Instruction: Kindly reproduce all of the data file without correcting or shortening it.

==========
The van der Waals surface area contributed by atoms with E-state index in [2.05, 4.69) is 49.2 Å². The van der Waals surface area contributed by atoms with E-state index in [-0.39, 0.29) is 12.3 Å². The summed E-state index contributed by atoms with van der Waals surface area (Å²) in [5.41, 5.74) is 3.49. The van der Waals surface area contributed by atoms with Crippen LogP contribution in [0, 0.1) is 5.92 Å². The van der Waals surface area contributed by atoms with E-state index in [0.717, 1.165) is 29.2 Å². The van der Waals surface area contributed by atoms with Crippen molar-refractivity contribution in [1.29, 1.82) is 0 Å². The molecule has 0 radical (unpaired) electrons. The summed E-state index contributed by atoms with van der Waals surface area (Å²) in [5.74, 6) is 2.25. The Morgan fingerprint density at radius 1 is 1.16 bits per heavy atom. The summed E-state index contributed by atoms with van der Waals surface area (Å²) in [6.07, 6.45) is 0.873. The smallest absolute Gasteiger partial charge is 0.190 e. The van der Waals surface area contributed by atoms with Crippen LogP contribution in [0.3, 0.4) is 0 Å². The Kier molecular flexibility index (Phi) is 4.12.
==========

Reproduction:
The van der Waals surface area contributed by atoms with E-state index in [2.05, 4.69) is 49.2 Å². The van der Waals surface area contributed by atoms with E-state index in [-0.39, 0.29) is 12.3 Å². The summed E-state index contributed by atoms with van der Waals surface area (Å²) in [5.41, 5.74) is 3.49. The van der Waals surface area contributed by atoms with Crippen LogP contribution in [0, 0.1) is 5.92 Å². The van der Waals surface area contributed by atoms with E-state index in [0.717, 1.165) is 29.2 Å². The van der Waals surface area contributed by atoms with Crippen molar-refractivity contribution in [1.29, 1.82) is 0 Å². The molecule has 0 radical (unpaired) electrons. The summed E-state index contributed by atoms with van der Waals surface area (Å²) in [5.74, 6) is 2.25. The Morgan fingerprint density at radius 1 is 1.16 bits per heavy atom. The summed E-state index contributed by atoms with van der Waals surface area (Å²) in [6.07, 6.45) is 0.873. The smallest absolute Gasteiger partial charge is 0.190 e. The van der Waals surface area contributed by atoms with Crippen LogP contribution in [0.3, 0.4) is 0 Å². The Kier molecular flexibility index (Phi) is 4.12.